Update 02/13/2023: Synopsis: Inversions will persist to start the workweek, while an impending strong cold front brings inversion-clearing conditions through the middle of the work week. Extended range forecasts suggest no major high pressure ridge development, so the inversion tool here will not predict inversions, but clear and cold conditions and no major active storm systems will likely lead to weak to moderate inversions re-establishing later this week and into the weekend. Short-Term (Feb 13 to Feb 16) Tuesday and Wednesday should see the current inversions mixed out during the strong cold front and subsequent precipitation event. Lack of dominant high or low pressure systems following this impending system lowers forecast confidence, however, the safe bet lies in a return of inversions to some degree as long as snow cover remains and cold air occupies the region. Long-Term (Feb 17 to end February) Limited inversion probability from this tool is primarily a function of the zonal (i.e flat) western U.S. weather pattern predicted over the next two weeks. Such a scenario greatly complicates the inversion prediction toolset, however, as we've seen numerous times this season, the presence of substantial snow cover, clear skies and cold air masses is more than capable of setting the stage for inversions without the large-scale forcing from a long-lived ridge of high pressure. As such, our long term inversions expectations remain favorable despite the inversion's predicted probably appearing to suppress inversions. The net effect of the forecast weather pattern would favor at least short term, mild to moderate inversions.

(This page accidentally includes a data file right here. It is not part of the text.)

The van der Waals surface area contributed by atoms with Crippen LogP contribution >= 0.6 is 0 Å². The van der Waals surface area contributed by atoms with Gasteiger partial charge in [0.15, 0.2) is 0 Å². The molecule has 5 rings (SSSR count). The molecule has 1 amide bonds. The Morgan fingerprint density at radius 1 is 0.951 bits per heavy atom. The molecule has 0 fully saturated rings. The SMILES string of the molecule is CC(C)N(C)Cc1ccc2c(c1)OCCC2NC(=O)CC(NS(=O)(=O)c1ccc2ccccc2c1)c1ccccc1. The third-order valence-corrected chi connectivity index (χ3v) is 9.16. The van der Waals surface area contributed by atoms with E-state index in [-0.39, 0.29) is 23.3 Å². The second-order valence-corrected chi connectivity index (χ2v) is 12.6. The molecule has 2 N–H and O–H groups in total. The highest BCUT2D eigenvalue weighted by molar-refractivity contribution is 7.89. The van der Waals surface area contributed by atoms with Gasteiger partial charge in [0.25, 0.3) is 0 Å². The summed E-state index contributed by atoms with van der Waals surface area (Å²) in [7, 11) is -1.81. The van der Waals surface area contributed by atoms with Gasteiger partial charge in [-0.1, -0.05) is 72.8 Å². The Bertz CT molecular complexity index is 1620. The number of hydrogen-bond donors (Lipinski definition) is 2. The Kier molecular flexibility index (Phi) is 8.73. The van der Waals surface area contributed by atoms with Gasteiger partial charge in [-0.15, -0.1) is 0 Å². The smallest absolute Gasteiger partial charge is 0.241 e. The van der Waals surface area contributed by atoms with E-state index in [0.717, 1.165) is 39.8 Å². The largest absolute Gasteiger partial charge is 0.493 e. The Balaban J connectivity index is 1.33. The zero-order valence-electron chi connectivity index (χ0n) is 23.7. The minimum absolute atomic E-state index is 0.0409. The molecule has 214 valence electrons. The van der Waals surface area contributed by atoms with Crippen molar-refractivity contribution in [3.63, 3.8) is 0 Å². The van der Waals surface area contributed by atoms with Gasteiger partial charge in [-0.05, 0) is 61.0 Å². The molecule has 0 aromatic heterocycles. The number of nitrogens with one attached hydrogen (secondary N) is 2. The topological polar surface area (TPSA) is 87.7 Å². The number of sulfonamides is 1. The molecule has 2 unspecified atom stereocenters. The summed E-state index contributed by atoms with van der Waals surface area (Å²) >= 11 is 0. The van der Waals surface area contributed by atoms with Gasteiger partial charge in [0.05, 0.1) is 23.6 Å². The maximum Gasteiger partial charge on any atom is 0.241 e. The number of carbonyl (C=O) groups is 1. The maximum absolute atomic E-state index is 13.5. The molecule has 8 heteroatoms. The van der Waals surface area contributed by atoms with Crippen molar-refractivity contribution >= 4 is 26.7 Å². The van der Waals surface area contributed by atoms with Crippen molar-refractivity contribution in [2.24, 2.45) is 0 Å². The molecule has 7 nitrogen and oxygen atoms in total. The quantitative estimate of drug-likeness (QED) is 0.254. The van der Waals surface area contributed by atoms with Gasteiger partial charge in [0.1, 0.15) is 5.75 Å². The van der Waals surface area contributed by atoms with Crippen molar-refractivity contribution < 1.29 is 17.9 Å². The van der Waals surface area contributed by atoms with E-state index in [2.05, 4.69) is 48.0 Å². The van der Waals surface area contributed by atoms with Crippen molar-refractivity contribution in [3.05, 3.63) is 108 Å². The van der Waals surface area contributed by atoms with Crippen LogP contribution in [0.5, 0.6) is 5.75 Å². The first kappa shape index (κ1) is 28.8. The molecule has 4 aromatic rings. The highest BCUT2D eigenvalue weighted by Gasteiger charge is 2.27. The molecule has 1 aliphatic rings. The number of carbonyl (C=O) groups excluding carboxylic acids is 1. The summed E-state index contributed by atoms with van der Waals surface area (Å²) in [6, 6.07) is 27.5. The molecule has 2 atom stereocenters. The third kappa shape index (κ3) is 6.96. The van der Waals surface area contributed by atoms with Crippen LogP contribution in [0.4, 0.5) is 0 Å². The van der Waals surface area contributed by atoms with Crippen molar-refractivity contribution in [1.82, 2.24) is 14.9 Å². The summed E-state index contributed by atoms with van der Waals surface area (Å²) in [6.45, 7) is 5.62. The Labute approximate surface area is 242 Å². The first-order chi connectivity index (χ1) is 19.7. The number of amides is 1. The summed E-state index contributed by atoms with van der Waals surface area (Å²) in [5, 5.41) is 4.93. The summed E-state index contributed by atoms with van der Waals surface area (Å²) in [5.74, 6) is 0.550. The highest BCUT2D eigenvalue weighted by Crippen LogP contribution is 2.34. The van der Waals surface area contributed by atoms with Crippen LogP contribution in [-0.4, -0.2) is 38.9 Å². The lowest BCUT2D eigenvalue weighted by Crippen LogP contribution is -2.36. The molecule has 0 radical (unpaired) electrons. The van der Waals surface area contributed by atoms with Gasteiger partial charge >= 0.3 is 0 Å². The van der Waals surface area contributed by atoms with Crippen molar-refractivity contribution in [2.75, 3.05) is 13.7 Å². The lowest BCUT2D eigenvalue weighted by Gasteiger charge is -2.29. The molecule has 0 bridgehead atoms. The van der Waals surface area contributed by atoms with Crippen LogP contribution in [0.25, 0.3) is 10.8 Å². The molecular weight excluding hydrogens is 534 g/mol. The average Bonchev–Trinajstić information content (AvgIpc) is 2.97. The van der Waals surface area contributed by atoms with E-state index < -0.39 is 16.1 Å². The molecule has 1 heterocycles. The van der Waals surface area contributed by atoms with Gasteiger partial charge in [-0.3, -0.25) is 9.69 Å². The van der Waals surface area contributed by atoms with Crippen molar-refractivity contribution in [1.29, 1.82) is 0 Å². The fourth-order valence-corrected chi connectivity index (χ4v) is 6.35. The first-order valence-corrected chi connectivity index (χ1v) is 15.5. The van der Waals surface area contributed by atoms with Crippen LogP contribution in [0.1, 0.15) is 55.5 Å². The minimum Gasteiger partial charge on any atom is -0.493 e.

This product is being developed by researchers at the Utah Climate Center. Using output from the National Center for Environmental Prediction’s (NCEP) Climate Forecast System (CFSv2), this technique projects surface inversion probability for persistent inversion events—defined as events lasting longer than 4 days—with a demonstrated “skill” over a span of ~ 30 days. A surface inversion probability of 35% or greater suggests a statistically significant likelihood of an extended event. It should also be noted that inversion forecasts, in and of themselves, are not air quality projections. The projection is valid for a radius of roughly 200 miles around Salt Lake City.
Image Interpretation: The blue bar graph shows the calculated Surface Inversion Probabilities. Values above the horizontal yellow line (~35% on the right axis) have a statistical significance of manifesting as persistent (> 4 days) inversion events. The solid black line above the SIP chart shows the ensemble average of 200mb geopotential heights for the most recent 16 CFSv2 forecasts. The individual dotted lines are individual model runs. The vertical red and yellow lines identify the initialization (+0) and 30 day (+30) locations. SIP values lying within this 30 day window have a statistically significant confidence interval. Values before the initialization data are obtained from NCEP reanalysis data.
For more information on the methodology and origins of this product, see the following publication here.